Voters of Europe stories

  • I’m both Romanian and Belgium and voted more than 10 times in my life. I was never able to vote alone: I had to have either a friend or someone from the electoral commission. It was already bas not to have privacy to vote, but in Belgium is worse: the electronic vote is completely inaccessible, and they required someone from the electoral commission, that I don’t know and don’t trust, to vote for me. How can I assure they vote for the right candidate?

    If I could have one thing, it’s accessible voting machines – they exist, but still not in Belgium. I could finally go and vote alone

    Loredana Dicsi, Internal Communication and Membership Officer
    Picture of Loredana Dicsi, Internal Communication and Membership Officer
  • I vote every time and every election : 10 – 12 elections until now, local, national and european, student bodies, church..

    One of the main problems I have is with the secrecy of vote. In one of my first-time voting, the booth screen was too high –I could ride my chair to the booth, but. Everyone could see whom I voted for. I made a suggestion for an more accessible booth, and the next time they had a better booth

    But problems persist until today! In the last European elections, I voted in my post office, where there were no accessible booths. The process was a shamble, I had to face the corner and make my vote there. That was not acceptable.

    It is not difficult to make arrangements for me to have an election experience equal to others: my student union did it. They quickly arranged for an accessible booth for me, they just put some books to elevate the ballot box. In all the other years, they did prepare in advance this booth and I could vote in privacy like everyone else. “

    Pirkko Mahlamäki, Finnish Disability Forum
    Picture of Pirkko Mahlamäki, Finnish Disability Forum
  • I grew up in Canada but I have lived in Belgium one third of my life.

    I never faced accessibility challenges in the democratic process: the buildings and voting stations were always accessible. It was always a good experience, and I was always able to vote.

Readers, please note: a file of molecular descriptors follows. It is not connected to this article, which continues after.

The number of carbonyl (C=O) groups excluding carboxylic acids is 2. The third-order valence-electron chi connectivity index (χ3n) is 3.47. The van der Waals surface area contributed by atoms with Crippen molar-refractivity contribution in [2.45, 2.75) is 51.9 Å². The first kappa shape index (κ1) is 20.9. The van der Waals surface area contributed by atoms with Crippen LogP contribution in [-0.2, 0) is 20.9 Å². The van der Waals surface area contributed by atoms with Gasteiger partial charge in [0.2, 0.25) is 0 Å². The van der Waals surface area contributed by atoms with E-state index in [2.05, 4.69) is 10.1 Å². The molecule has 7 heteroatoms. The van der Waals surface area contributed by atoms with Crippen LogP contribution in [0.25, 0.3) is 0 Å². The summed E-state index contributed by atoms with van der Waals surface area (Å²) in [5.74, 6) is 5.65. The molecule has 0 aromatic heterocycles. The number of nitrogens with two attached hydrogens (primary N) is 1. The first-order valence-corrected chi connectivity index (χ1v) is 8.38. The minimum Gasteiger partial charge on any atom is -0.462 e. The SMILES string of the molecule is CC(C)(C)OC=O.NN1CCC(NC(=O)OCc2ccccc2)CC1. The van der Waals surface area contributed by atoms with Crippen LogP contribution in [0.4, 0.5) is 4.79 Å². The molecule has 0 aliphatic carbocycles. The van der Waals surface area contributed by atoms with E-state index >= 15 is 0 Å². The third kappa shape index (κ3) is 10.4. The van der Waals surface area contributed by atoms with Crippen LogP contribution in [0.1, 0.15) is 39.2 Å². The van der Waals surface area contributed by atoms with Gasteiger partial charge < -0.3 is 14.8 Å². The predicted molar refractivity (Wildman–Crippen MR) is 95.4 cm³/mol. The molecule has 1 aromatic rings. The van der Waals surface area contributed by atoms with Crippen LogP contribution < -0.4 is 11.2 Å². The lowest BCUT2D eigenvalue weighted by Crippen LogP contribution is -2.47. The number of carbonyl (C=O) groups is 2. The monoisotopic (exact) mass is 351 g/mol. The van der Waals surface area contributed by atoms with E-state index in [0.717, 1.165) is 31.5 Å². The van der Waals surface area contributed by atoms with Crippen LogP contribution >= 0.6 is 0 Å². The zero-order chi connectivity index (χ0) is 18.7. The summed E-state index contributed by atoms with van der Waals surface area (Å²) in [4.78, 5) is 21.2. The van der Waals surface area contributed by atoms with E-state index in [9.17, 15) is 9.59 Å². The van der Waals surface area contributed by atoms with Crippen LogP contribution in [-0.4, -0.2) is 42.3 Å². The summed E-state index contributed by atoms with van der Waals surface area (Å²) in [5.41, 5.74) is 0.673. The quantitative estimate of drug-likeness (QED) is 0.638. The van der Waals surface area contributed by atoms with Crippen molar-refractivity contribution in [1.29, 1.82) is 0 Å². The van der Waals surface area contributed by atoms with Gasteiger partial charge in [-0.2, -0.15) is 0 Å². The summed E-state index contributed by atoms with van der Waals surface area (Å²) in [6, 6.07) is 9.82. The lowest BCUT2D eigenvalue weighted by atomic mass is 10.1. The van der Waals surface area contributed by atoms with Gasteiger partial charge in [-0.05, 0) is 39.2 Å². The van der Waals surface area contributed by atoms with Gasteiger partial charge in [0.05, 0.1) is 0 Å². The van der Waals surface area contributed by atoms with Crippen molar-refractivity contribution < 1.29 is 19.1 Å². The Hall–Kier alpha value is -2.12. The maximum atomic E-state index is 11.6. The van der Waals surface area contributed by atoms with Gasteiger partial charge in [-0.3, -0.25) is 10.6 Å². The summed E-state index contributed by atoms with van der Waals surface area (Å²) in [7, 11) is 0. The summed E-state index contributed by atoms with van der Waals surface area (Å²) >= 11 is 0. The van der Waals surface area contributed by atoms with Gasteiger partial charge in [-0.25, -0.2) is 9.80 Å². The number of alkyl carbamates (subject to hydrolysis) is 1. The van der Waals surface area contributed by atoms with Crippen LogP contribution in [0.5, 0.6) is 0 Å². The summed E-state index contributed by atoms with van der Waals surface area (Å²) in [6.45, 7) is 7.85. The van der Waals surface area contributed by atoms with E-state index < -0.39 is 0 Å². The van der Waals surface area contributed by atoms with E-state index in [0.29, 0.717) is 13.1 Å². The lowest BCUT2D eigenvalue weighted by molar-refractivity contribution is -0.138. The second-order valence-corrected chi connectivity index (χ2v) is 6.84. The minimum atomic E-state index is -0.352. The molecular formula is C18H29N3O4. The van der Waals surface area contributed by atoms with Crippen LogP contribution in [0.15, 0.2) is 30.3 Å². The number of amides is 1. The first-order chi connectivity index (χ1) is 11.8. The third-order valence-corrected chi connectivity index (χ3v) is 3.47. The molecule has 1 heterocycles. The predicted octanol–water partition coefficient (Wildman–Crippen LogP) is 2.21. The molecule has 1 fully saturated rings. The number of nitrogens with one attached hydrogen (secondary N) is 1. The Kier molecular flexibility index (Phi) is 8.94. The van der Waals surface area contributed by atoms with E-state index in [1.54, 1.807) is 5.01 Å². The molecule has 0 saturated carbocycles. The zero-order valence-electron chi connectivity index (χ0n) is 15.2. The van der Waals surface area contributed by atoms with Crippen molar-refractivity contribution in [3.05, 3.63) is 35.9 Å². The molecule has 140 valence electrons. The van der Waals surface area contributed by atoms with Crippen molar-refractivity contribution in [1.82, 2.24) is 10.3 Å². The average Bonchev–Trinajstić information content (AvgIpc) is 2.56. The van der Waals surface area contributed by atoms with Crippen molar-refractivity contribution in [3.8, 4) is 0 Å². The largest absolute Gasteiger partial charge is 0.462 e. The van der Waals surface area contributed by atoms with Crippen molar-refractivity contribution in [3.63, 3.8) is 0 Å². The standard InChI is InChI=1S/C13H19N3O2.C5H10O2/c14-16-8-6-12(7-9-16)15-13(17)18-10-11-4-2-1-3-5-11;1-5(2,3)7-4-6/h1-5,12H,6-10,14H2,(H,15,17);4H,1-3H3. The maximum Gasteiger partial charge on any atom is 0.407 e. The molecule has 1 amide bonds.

For the recent local elections, the Brussels-Capital Region prepared a great guide on how to ensure that voting stations are accessible and on how to support persons with disabilities during voting. 

    Not all is positive though: the electronic voting system (with a tactile screen) was not accessible for blind and partially sighted users. It would be quite easy, however, to add audio features.

    In Brussels 83% percent of voting stations were accessible – that’s pretty good but it should be 100%.

    In these elections I also noticed problems with access to information. Political parties don’t seem to be concerned with making their materials accessible – many people with disabilities weren’t as informed as they wish. Accessible information is critical to the democratic process and ensures that people can make an informed choice.

    Growing up in Canada, I was always very politically active – environmental issues, women’s rights, disability rights, nuclear disarmament.

    When I arrived Belgium, I wanted to get involved at a local level. I helped create neighbourhood committees that brought people together around common causes.

    I also got involved in promoting democracy. In Belgium, non-nationals can only vote in local elections. We are one third of the population in Brussels and we should have a voice at all levels of decision-making. I am one of the founders of the campaign 1Bru1Vote which advocates for the right for non-nationals to vote at the regional (metropolitan) level in Brussels – this is where decisions are taken about mobility, air quality and urban planning, for example. I was also actively involved in a campaign to encourage non-nationals to make use of their existing right to vote in the recent local elections.

    We need to work on many levels towards a more inclusive society, and this means ensuring that everyone – persons with disabilities, women, non-nationals can participate in democracy. It is all part of the same challenge.

    This is also why I accepted to join the Ecolo-Groen list and run for city councillor where I live. I ran as an independent, as part of civil society. We had a great result: I was elected and Ecolo-Groen now has the majority in the city council.  

    Local authorities in Belgium have a lot of responsibilities, including infrastructure, public spaces, local services, education. By the end of my mandate I hope to see more citizen participation. I hope to make my district, Ixelles, more inclusive. It’s not just about being more accessible but it’s also about awareness training on the needs of persons with disabilities. You will see a real difference by 2024.”

    Ora Bednarski
    Picture of Ora Bednarski
  • The voting stations in my area are in schools, which still have a few steps.  Since I cannot overcome them alone, I often vote in advance in the town hall. At least, we have alternative methods of voting in Lithuania.

    Schools were renovated this year so maybe next time I can vote in the local voting stations. We will see.. if not, I will do as before.”

    Mindaugas Krauladis
    Picture of Mindaugas Krauladis